February 88 leaving for The Blow Holes in W.A at the end of April and really itching to pick up one more good fish before I leave to go to the Mecca of Land Based Fishing as far as species go.
Freezing cold nights but warm days for that time of year had me guessing if a fin would be around in the cooler water. The other thing would be if the range would be open. Well only one way to find out was to ring the range first and then make plans.
Luck was with me and the range would be open on the Wednesday the only day for the week. I had no plan “B”. I rang Mark a mate of mine and he didn’t take any convincing that The Gorge would be our platform for the day.
Taking a punt on catching Bung (Yaka’s) down there saw us leave at 2.00am packs loaded t the hilt with food, spare line(1000m spools), 2 piece 21ft Flying gaff, lures spin gear the works,” We were there for finance not romance” one could say.
An eerie mist was over the corrugated road out to The Gorge and the anxiety levels were sky high. Both Mark and I were confident of getting a good fin at that time of year especially with the weather pattern being as it was. Nor Easterly winds with the current pushing slowly south. For me and this is only my opinion it had yellow fin written all over it.
Packs on and meandering down the north side of the of the ravine had both of us jockeying to be the first on the ledge. Believe me this is not a good thing to do getting into Devils. But at that age we all or at least I thought I was bullet proof.
Getting to the mud section saw the both of us come to a dead stop. A lot of the dirt had been washed away with rain from the weekend before. Struth I thought how do I get my little legs to stretch over some of that stuff without going through? It looked bad even in the dark.
Mark being 6’ 4”inches tall (Now that’s tall) stepped across first and used the gaff to help me across. Once over that the race was on again until we got to the slime ledge. Didn’t need help there but certainly a real lot of caution. Around the corner down the rocks and unto one of the best ledges if not THE BEST on the south coast of NSW.
It was 3.30 am and we were burlying for bait. By 5.00am we only had 6 bung for bait. “Bugger it” we thought cut our losses rig up the game rods and get the spin gear out and try for “Big Baits”. There is no better sight than watching the sun rise up from behind the ocean. That Wednesday was no different it was picture perfect. I can still recall it as if it were yesterday.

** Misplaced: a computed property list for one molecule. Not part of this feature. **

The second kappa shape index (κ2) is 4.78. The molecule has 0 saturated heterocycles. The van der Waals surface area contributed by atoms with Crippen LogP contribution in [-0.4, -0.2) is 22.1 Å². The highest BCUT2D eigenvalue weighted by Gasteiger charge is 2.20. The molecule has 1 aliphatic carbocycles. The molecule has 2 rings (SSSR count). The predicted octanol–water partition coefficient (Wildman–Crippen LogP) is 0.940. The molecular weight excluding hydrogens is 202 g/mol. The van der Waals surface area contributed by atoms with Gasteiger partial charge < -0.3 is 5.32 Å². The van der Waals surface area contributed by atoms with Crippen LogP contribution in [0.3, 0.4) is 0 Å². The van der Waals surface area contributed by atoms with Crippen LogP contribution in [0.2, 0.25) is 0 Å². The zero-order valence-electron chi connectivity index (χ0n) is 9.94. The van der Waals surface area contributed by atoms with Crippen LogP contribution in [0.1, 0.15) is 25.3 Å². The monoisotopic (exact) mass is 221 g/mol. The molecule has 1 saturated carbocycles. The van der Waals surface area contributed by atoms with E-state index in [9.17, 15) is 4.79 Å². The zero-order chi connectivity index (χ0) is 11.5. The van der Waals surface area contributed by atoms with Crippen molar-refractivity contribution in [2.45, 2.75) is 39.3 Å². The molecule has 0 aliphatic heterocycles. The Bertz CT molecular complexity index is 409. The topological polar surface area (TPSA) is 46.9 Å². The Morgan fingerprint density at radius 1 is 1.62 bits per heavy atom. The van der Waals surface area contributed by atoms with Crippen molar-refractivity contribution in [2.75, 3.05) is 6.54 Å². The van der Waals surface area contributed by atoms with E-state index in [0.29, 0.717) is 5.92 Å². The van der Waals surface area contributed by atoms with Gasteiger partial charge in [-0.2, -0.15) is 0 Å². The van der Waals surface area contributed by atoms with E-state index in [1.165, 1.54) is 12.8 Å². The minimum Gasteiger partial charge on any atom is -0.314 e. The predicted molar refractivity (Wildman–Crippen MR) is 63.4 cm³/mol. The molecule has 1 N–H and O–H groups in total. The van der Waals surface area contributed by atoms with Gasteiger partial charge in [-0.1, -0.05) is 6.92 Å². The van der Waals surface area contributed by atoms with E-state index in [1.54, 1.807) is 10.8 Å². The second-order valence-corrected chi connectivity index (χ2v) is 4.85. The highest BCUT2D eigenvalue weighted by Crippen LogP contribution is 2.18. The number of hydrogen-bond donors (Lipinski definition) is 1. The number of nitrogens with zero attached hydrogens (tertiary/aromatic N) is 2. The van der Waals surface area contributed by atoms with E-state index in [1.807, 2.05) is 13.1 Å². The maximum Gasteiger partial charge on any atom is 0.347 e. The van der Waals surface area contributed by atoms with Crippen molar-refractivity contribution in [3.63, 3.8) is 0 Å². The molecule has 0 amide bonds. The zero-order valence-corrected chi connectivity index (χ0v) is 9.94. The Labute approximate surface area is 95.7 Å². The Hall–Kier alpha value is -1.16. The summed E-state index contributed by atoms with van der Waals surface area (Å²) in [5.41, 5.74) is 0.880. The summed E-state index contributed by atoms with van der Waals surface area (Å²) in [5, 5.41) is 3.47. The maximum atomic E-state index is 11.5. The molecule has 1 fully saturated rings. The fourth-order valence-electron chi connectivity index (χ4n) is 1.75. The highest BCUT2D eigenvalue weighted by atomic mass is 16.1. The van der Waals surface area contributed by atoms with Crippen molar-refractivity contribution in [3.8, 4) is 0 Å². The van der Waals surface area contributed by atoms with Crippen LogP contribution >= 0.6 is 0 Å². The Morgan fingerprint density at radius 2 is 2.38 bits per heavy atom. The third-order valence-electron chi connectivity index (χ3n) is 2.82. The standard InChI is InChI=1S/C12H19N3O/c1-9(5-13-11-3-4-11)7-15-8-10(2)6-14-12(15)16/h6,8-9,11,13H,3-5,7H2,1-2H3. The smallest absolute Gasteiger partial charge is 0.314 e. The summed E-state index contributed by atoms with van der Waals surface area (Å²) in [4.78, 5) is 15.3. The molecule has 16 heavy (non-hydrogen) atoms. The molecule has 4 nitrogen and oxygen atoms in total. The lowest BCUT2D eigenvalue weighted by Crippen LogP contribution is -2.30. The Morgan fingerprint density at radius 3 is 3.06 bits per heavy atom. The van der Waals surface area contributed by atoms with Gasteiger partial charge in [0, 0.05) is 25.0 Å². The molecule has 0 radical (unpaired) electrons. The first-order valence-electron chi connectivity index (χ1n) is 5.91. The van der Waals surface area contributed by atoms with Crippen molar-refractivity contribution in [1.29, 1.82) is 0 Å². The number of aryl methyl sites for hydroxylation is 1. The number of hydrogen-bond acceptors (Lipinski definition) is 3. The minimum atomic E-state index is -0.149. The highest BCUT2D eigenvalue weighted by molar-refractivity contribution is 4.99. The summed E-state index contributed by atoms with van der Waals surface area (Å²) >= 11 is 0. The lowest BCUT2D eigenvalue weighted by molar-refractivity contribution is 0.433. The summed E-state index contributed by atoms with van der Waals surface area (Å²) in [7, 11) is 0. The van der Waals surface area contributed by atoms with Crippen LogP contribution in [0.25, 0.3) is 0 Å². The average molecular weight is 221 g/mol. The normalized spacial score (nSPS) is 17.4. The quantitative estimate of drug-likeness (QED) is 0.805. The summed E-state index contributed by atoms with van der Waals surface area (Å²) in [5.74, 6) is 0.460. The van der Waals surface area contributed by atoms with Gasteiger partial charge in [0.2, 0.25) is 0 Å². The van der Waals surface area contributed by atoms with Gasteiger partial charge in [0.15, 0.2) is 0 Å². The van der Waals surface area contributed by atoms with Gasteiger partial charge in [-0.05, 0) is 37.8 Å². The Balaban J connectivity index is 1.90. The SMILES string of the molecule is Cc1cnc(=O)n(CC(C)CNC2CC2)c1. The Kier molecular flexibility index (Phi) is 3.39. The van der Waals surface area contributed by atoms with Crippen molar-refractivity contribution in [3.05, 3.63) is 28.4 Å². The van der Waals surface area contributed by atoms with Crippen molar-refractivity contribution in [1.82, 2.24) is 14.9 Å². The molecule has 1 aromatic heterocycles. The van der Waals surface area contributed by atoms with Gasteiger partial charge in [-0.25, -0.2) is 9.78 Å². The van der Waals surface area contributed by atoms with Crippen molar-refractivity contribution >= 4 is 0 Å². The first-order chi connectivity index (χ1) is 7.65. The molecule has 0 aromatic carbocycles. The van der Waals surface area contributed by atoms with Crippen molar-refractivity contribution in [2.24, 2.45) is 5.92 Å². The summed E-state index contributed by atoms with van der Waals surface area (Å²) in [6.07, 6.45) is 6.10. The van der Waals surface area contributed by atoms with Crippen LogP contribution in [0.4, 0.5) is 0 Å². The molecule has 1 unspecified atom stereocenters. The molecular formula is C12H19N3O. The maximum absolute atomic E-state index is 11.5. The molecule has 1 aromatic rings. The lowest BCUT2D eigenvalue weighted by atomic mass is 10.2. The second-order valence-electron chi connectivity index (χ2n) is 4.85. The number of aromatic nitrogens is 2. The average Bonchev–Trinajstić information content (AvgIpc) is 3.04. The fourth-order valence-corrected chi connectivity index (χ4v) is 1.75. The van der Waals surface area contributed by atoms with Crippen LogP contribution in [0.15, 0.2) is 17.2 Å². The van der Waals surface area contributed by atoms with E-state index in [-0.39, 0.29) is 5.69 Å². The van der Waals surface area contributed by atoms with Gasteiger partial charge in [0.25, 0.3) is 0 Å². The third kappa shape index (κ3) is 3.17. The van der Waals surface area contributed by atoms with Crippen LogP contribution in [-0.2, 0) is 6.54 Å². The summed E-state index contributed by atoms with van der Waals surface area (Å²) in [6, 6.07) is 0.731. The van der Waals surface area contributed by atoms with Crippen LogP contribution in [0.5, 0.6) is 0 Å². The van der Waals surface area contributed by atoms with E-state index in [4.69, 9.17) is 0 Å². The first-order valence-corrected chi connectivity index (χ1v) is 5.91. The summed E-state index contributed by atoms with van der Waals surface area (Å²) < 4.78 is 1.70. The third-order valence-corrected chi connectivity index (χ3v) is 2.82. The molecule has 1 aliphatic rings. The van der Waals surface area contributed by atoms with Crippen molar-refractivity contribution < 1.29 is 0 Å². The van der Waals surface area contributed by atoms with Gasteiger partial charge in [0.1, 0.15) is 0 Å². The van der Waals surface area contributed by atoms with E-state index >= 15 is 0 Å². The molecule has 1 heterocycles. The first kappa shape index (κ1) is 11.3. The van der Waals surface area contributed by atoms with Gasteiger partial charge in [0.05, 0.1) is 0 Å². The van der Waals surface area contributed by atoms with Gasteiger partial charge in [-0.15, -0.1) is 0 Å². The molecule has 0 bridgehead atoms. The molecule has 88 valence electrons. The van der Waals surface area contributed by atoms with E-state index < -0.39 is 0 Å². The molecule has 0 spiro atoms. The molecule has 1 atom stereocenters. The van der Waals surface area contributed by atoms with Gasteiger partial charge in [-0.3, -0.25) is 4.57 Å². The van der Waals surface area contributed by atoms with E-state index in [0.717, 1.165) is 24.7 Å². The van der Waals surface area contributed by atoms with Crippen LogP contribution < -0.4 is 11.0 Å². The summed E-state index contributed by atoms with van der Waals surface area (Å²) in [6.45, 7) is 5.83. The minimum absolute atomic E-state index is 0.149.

Lures skiting across the wash at the southern end in front of The Caldron saw Mark hook up on a Bonito about 4lb. I grabbed his Sabre 540 and Penn International and hooked a fair sized hook through the Bonnies mouth and sent it out. Mark worked his bait in and out for over an hour until it finally died.
I had hooked a few fish but managed to pull out and so my frustration levels started to get up around the high point.
Spinning until our arms were about to fall off saw us having a cuppa about 10.00am. We both had Yellowtail out about 60 -70 yards off the ledge and so the talk centred around our trip to WA.
About 11.30 Mark decided to cut up the Bonnie for bait and burly the frame in the wash near The Caldron. I rigged up my Yakka rod with a 1/0 hook and a tiny ball sinker. Flicking a cube into the wash at the gorge you never knew what you might pick up. Options were Bream, Trevally, Pigs or Snapper and any of those horrible “Swallow All” types that haunt the ledges and washes of the coast line.
As luck would have it marks idea worked a treat and we got into some nice Trevally. Bingo, bigger baits and if nothing else a feed we fished until we had about 10 fish and left them biting. It was 1.00pm now and we had got into the tucker again. I’m not sure if it was us or all fishos get on the chew when on the rocks but my excuse was we were growing boys.
Mark put a Trevally out off The Caldron and I opted to put one off the northern ledge. Lighting up a smoke and feeding my bait out I could barley see my home made large Torpedo style Bobby Cork. These were purposely made for using with big baits. I also coated them with a clear fibreglass resin which made them super tough.
The drift would have been close to 100 yards out. Marks drift was in line with mine but hanging south. It could not have been scripted this good. Rolling a smoke (I was a smoker then YUK!) both Mark and I sat back as if we were in heaven just chattering about WA and what we might catch and see over there. It was about 1.00pm when the Inter gave out the characteristic Inter ratchet sound and the spool was I hyper drive. Mark raced over got the dog clip off and was straight into this fish.
He had lost about 300 yards and was way down in the line capacity stakes. Rigging up the flyer and trying to encourage the lad had me guessing what is it Tuna, Marlin? I knew it was no king for it was up high on the water so I was leaning toward a Fin.
After about 15mins our questions were answered and Hammer Head Shark around the 200lb plus mark. I can’t write what was said but we had to get it off the hook some how or just cut it off. The second option was unanimous, we would cut it off. I could not understand why it never bit Mark off but as he got he big shark in we could see the hook was in the side of its mouth.
I could not believe it a stinking shark hooked in the corner of its gob. At least Mark had a good fight got his float back and only lost a hook and trace. Fishing long traces has its advantages but also fishing ledges off the water allow you to do this with no probs.
My bait was still out there and I was hoping not to get one of the shark’s relations.
What unfolded next is hard to believe but I have Mark as a witness. It about half an hour after Marks fish and he was back out with another bait but this time he kept his bait in closer. My bait had drifted south with the current and was hanging off The Caldron not too far from where Marks bait had been snavelled.